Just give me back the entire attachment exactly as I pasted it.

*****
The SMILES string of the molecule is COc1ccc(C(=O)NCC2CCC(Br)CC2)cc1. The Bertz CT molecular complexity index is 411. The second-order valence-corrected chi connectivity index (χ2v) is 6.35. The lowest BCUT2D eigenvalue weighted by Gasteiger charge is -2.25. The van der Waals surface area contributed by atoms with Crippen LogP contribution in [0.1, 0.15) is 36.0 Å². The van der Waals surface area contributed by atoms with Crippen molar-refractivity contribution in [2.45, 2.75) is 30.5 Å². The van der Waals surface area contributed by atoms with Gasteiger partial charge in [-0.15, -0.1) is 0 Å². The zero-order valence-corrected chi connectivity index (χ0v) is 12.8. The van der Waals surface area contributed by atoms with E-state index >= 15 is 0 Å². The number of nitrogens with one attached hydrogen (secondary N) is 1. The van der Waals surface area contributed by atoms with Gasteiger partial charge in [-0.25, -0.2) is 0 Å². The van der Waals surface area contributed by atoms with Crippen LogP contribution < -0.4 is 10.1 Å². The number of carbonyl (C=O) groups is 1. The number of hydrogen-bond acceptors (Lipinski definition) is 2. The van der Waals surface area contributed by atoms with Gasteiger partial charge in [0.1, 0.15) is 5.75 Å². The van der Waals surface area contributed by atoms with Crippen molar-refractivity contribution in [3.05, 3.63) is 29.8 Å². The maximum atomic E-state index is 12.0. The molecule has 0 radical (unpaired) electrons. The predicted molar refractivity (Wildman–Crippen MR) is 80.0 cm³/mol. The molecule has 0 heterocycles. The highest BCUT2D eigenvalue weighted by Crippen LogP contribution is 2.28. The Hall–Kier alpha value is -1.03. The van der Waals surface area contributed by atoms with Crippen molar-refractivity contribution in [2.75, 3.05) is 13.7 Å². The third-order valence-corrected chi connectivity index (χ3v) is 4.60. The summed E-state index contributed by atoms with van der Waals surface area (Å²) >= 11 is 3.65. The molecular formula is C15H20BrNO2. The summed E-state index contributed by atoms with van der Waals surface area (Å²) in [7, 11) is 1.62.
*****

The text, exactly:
The SMILES string of the molecule is COc1ccc(C(=O)NCC2CCC(Br)CC2)cc1. The Bertz CT molecular complexity index is 411. The second-order valence-corrected chi connectivity index (χ2v) is 6.35. The lowest BCUT2D eigenvalue weighted by Gasteiger charge is -2.25. The van der Waals surface area contributed by atoms with Crippen LogP contribution in [0.1, 0.15) is 36.0 Å². The van der Waals surface area contributed by atoms with Crippen molar-refractivity contribution in [2.45, 2.75) is 30.5 Å². The van der Waals surface area contributed by atoms with Gasteiger partial charge in [-0.15, -0.1) is 0 Å². The zero-order valence-corrected chi connectivity index (χ0v) is 12.8. The van der Waals surface area contributed by atoms with E-state index >= 15 is 0 Å². The number of nitrogens with one attached hydrogen (secondary N) is 1. The van der Waals surface area contributed by atoms with Gasteiger partial charge in [-0.25, -0.2) is 0 Å². The van der Waals surface area contributed by atoms with Crippen LogP contribution < -0.4 is 10.1 Å². The number of carbonyl (C=O) groups is 1. The number of hydrogen-bond acceptors (Lipinski definition) is 2. The van der Waals surface area contributed by atoms with Gasteiger partial charge in [0.1, 0.15) is 5.75 Å². The van der Waals surface area contributed by atoms with Crippen molar-refractivity contribution in [3.05, 3.63) is 29.8 Å². The maximum atomic E-state index is 12.0. The molecule has 0 radical (unpaired) electrons. The predicted molar refractivity (Wildman–Crippen MR) is 80.0 cm³/mol. The molecule has 0 heterocycles. The highest BCUT2D eigenvalue weighted by Crippen LogP contribution is 2.28. The Hall–Kier alpha value is -1.03. The van der Waals surface area contributed by atoms with Crippen molar-refractivity contribution in [2.75, 3.05) is 13.7 Å². The third-order valence-corrected chi connectivity index (χ3v) is 4.60. The summed E-state index contributed by atoms with van der Waals surface area (Å²) >= 11 is 3.65. The molecular formula is C15H20BrNO2. The summed E-state index contributed by atoms with van der Waals surface area (Å²) in [7, 11) is 1.62.